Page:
The basis for concessions is a PPP law approved in November 2013 and another, Law 5074, that lays out the requirement of bidders to satisfy financial aspects of their bids. Three major road projects are close to, or have been, tendered.

One is the $383 million Route 9 Transchaco, between Puente Remanso and Mariscal Estigarribia (Chaco). The contract calls for road widening, asphalt upgrades, milling of pavements and associated works.

Another is the $212 million road access and a control station project at the bridgehead of the second bridge with Brazil, in Alto Parana department. Work involves construction of 40km of access roads to the bridge over the Parana River between Pte Franco and Foz do Iguacu in Brazil. The project is expected to take a year.

The third project is 278km of paving along the Bio-Oceanic Corridor, between Carmelo Peralta and Loma Plata. The $315 million contract, one of two phases, will improve the road between Brazilian ports on the Atlantic Ocean and Chilean ports on the Pacific Ocean. Another contract is expected to be tendered, costing slightly more, for further road enhancements, according to the Directorate of Strategic Projects.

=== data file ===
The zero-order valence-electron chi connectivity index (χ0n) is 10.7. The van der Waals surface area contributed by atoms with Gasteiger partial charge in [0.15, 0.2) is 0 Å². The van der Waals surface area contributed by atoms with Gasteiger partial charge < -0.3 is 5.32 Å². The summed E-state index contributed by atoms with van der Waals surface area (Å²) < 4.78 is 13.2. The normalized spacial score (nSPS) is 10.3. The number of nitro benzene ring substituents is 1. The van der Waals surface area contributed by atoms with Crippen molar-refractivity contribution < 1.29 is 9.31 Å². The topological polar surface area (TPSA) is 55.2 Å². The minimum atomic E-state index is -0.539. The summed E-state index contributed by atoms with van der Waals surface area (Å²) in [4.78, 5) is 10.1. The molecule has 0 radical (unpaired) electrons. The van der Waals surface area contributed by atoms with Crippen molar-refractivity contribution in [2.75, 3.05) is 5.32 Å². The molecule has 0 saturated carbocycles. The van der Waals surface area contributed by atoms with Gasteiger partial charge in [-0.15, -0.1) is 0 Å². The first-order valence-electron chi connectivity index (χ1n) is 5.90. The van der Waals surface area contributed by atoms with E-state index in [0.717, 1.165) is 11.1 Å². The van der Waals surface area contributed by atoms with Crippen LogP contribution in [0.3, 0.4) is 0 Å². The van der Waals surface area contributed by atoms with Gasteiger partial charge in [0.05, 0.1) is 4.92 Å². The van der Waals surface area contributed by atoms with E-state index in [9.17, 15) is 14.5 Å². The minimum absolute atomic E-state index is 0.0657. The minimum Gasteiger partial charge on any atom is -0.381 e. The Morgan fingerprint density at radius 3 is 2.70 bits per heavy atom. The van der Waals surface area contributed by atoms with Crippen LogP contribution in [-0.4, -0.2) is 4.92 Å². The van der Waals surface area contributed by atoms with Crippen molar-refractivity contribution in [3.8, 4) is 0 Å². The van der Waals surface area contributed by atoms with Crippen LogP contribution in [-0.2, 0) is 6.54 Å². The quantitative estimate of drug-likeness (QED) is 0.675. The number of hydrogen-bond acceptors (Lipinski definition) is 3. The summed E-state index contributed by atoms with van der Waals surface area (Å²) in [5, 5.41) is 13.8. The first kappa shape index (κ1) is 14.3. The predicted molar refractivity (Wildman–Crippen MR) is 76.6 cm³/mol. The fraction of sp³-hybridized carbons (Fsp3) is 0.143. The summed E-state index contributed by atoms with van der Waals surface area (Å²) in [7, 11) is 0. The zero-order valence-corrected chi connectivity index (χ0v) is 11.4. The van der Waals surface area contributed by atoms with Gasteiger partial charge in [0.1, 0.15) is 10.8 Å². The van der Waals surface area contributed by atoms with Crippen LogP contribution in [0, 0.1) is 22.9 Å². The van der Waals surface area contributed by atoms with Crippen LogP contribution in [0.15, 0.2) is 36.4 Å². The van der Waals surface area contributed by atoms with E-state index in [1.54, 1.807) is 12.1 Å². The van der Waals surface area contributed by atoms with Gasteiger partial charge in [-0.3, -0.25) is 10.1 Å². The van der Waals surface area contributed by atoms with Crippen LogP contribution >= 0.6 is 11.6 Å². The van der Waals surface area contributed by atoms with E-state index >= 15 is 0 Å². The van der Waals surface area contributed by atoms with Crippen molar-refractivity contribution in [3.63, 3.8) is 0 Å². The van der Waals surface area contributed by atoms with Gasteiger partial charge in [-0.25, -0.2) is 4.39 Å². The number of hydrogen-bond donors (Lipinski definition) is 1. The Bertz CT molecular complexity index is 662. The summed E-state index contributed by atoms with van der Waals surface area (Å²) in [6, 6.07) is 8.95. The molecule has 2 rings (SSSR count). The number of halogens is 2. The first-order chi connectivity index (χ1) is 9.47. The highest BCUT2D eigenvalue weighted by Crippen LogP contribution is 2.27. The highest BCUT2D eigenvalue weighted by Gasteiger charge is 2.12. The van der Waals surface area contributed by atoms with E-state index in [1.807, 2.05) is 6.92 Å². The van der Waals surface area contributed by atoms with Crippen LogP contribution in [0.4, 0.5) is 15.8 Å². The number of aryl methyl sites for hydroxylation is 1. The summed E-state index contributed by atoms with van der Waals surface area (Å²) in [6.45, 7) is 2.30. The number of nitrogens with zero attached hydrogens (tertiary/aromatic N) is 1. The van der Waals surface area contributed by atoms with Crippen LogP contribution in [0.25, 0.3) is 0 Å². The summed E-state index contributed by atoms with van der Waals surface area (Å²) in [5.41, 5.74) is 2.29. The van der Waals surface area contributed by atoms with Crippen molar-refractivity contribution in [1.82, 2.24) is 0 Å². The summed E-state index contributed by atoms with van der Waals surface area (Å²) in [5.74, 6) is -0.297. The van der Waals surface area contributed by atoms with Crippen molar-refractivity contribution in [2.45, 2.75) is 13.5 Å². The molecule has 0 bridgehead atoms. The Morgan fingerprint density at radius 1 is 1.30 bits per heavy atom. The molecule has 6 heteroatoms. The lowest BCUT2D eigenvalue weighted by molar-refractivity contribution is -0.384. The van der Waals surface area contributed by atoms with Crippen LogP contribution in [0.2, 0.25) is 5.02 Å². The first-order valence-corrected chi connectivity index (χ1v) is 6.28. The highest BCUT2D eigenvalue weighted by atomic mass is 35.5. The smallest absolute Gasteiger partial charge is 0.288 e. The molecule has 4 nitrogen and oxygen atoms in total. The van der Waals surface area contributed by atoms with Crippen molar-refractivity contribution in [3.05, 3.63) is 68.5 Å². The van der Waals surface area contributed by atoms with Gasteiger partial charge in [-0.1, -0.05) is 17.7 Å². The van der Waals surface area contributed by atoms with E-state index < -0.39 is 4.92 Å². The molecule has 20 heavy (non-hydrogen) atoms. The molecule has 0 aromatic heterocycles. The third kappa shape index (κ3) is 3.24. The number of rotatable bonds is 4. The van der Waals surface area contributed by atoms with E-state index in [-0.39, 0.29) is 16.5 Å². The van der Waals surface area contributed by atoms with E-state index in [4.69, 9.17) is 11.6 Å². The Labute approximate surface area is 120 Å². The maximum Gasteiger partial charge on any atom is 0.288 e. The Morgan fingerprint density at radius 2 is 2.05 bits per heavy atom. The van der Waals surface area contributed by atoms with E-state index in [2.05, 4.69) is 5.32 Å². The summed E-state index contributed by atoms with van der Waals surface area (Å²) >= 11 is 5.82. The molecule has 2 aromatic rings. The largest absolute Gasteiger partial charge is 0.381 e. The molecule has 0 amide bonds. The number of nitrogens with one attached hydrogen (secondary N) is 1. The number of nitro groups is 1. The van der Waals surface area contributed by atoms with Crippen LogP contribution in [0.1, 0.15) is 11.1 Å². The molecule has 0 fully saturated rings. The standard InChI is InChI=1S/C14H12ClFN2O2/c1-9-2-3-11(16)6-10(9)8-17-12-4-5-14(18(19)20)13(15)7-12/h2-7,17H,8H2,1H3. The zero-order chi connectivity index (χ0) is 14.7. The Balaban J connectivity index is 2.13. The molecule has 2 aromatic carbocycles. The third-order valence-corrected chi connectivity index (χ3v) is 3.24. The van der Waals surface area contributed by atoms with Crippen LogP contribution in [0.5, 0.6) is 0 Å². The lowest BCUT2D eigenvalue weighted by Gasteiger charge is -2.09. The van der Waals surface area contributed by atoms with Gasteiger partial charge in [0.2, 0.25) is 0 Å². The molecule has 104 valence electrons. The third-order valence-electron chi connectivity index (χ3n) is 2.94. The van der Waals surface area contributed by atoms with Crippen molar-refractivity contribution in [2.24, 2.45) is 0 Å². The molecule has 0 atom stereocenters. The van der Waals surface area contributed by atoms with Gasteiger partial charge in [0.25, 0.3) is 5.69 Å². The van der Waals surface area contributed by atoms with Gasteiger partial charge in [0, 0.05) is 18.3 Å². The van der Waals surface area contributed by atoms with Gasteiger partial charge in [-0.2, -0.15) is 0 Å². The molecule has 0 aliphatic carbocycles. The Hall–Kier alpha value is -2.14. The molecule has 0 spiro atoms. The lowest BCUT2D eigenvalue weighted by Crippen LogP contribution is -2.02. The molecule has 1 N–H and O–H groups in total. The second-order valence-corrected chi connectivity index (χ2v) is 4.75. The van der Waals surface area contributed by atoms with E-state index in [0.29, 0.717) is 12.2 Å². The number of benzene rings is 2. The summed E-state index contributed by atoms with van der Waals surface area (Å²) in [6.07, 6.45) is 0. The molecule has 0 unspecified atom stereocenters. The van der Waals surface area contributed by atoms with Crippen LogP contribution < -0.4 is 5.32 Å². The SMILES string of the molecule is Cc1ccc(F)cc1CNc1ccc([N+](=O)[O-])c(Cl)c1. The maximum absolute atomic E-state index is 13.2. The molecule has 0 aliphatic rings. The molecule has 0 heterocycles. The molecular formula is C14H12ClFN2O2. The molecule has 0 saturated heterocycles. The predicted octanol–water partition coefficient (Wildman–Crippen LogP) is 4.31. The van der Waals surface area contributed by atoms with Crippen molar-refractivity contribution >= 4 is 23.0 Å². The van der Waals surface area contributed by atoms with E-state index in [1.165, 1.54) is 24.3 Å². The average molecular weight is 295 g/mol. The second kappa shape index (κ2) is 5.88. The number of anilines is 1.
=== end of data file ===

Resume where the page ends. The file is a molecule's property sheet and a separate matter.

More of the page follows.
In Peru early last year, the government recognised concerns by the infrastructure association Afin that red tape and bureaucracy had been delaying many major road projects. Afin said that in some cases concessions have been held up by as much as 10 years. Business News Americas reported that so far, only around 12,445km – 15% – of Peru’s 78,000km road network is paved.

But progress has been made, according to the Peruvian Ministry of Transport and Communication. It recently confirmed that by July nearly 20,000km of the Red Vial Nacional national highway network will be paved.

The ministry also highlighted that regions such as Amazonas and Ayacucho will have doubled the number of paved kilometres since 2011.